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Investigators probe deadly Lafayette theater shooting

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LAFAYETTE - Law enforcement and local officials said Friday they've begun the "marathon" investigation into a gunman who killed two people and wounded many more overnight at the Grand Theatre in Lafayette.

Louisiana State Police said 59-year-old John R. Houser of Alabama fired randomly into the crowd at the 7 p.m. showing of "Trainwreck" Thursday. Two women identified as 21-year-old Mayci Breaux of Franklin and 33-year-old Jillian Johnson of Lafayette died in the shooting, and at least nine others were injured.

In a press conference on Friday afternoon, Gov. Bobby Jindal said investigators and the community of Lafayette were "trying to make sense out of senseless act" and at the beginning of a long process of grieving and recovery.

While speaking the governor was quick to describe some of the individual incidents that came out of the chaos Thursday night including a surviving, wounded victim playing dead to get out of the situation, a couple giving another wounded victim a ride to the hospital and the heroic efforts of police who ran toward the sound of gunfire to save lives. He said that investigators are working to determine the timeline behind when Houser entered the state and leading up to the shooting.

Authorities will be holding down the scene through the weekend as they work to gather evidence and establish exactly what unfolded in the theater on Thursday night. So far, 15 shell casings have been recovered, fired from a hi point .40 caliber semi-automatic firearm. Investigators said the weapon was purchased legally from a pawn shop in Phenix City, Alabama in 2014.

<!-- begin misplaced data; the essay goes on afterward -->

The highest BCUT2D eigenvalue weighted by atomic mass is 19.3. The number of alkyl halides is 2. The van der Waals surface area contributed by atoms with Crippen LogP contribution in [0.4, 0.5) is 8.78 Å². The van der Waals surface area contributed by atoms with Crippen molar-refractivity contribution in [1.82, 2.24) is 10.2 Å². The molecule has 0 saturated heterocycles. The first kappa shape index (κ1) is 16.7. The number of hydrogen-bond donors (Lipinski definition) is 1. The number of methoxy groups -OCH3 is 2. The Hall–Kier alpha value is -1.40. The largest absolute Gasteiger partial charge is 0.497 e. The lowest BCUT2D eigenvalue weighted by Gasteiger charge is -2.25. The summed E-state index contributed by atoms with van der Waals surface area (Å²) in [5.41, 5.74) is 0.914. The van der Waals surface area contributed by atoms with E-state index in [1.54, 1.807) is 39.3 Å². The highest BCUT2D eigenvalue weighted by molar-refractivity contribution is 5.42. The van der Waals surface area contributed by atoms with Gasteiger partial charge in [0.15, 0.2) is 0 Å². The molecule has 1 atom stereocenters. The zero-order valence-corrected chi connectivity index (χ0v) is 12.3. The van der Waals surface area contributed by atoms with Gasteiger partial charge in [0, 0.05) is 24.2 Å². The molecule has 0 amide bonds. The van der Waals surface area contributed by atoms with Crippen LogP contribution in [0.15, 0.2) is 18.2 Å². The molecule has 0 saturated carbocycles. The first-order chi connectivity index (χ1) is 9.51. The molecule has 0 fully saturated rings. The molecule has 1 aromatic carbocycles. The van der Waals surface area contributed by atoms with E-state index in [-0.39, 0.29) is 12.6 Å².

In the evening press conference, the governor described the "slow and methodical" approach Houser took during the shooting and his seeming plans of escape, right down to parking his car by the exit and the placement of his car keys on the tire of his vehicle.

Lafayette Police Chief Jim Craft also said Friday that the gunman had visited the movie theater more than once, perhaps trying to determine if it was a "soft target."

At what would be the final press event of the day concerning the shooting, Craft said five of the wounded remain in Lafayette hospitals, while four have been released.

Earlier in the day, investigators admitted it's possible they may never know exactly why Houser went into the theater and started shooting.

"The big question, the one everybody's wondering, is why would this guy come here and start shooting?  It's too early to have any of those answers yet," Lafayette Police Chief Jim Craft said.   

At an 11 a.m. press conference, Col. Edmonson of Louisiana State Police said they are confident Houser acted as a lone gunman, and there were no "imminent" threats connected to his actions. Edmonson said Houser left his car parked at the exit of the theater with his keys sitting on a tire, ready to make a quick exit. Craft said officers arrived at the theater too quickly, though, and Houser went back into the theater before taking his own life.

Craft said there were 300 people inside the Grand when the shooting happened, and that theatergoers as well as employees pulled fire alarms to alert others about the danger. Witnesses in the theaters near where the shooting happened said they thought the sounds they were hearing were part of the film. Many took off so quickly they left behind purses, phones, even shoes which remained in the theater while police began their investigation. 

Governor Bobby Jindal praised two teachers who were in the theater with Houser for their "heroic" actions, saying one dove in front of the other to save her life and the other pulled a nearby fire alarm. Both were among the injured.

Edmonson said investigators had a second crime scene a Lafayette motel where Houser was staying. LSP said inside they found wigs and glasses, possibly part of a disguise Houser planned to use.

Bomb squads also swept Houser's car and hotel room as precautions, but said they found no suspicious devices.

Edmonson said investigators were aware of Houser's history of mental illness as well as online writings which spoke out against the federal government, among other things. He said they were working to figure out the facts as they related to the shooting.

"Simply a blogger," Edmonson said to describe Houser. "Just because it's on the internet doesn't mean it's true."

The LSP superintendent said the State Police Fusion Center was focused on this investigation, coordinating state and local efforts with federal agencies such as Homeland Security and the Secret Service. He also said more than 100 lawmakers in the state had been briefed on the situation.

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